McGill Guide: Web Management System

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This is McGill’s core system for producing and maintaining administrative and program websites and pages. It is an implementation of an open-source Content Management System called Drupal, and uses version 6+. Drupal is an extremely flexible and powerful CMS; it is used by numerous corporations and organizations for their websites because it is easily customizable, but also extremely robust in how it presents content, and manages users. McGill’s implementation is fairly restrictive because of the need to control McGill’s online ‘brand’ while faced with a wide-range of varying web-editing competencies among its administrative staff. In order to edit a webpage, administrators must take a course from CCS. Change requests are possible, but the way information is handled and displayed is centrally administered by CCS. Earlier versions used Drupal 5, which is why you might see some features (such as the Music Calendar) on some webpages, and not on others. This has been a major endeavor, and has transformed the University’s webpages for the better. At the same time, it has also presented some problems in managing internal vs external content, and integration of certain functionalities – like calendar integration and presentation for instance.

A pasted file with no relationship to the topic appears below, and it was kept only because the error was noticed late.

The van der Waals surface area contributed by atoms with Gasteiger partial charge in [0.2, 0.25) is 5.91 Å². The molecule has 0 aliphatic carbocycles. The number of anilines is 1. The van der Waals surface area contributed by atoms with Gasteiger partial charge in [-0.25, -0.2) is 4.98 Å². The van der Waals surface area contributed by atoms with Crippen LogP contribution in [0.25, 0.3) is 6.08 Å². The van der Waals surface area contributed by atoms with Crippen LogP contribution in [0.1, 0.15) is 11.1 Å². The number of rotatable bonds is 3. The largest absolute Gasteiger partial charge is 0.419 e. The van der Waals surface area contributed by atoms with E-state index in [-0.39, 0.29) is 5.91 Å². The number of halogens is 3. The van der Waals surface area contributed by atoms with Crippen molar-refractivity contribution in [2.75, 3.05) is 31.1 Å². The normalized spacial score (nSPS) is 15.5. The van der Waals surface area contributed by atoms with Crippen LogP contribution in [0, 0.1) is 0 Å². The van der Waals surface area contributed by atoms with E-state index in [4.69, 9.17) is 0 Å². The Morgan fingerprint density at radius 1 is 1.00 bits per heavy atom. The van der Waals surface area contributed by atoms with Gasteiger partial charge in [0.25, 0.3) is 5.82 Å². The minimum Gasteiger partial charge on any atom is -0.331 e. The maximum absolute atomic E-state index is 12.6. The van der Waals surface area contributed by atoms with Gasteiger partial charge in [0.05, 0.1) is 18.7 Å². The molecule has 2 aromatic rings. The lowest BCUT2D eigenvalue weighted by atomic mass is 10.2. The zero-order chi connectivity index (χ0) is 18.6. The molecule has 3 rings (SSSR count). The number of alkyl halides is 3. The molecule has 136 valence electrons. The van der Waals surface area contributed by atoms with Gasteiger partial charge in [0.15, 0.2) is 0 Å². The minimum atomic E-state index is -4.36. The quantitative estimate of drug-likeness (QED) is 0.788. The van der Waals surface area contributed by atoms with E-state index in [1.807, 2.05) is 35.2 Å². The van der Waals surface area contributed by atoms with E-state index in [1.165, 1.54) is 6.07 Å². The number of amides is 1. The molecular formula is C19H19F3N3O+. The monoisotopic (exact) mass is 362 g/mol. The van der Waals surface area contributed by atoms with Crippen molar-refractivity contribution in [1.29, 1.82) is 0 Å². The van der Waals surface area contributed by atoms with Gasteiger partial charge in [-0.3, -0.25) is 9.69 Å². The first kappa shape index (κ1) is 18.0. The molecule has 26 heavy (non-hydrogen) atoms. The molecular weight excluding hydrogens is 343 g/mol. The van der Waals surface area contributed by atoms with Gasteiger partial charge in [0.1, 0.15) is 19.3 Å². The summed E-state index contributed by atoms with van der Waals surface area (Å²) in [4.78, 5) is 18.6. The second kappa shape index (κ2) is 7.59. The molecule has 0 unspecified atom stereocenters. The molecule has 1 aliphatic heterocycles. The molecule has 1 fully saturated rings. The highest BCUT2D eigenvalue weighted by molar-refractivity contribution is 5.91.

Some issues to consider:
Website Editors and Managers must take CCS courses.
Resource Accounts cannot be associated with webpages; editors and managers must be actual personal accounts.

Easy presentation of McGill administrative content.
Little to no HTML or coding required.
Easy to move content from Word documents to the web.
Pages are easily organized allowing for presentation of administrative materials etc.
Can be updated without FTP or any other editors, using a web browser.
Links (as of fall 2012) to the McGill Channels / Events calendar system for easy RSS / Atom feed publicity

Is extremely restrictive in how content is presented outside of menus, page content, and certain pre-approved plugins (for images, and links to calendar information)
Limited CSS options
All content must go through an established workflow – ie only editors can make changes, there are no commenting or open blogging systems in place.

Ideally for:
Administrative units with support staff and faculty able to maintain online presence.
Can publish information, but not suited for use in conducting research.

This is for all audiences; mainly publication, access usually not restricted (though CCS is working on ways to offer McGill-only or restricted content).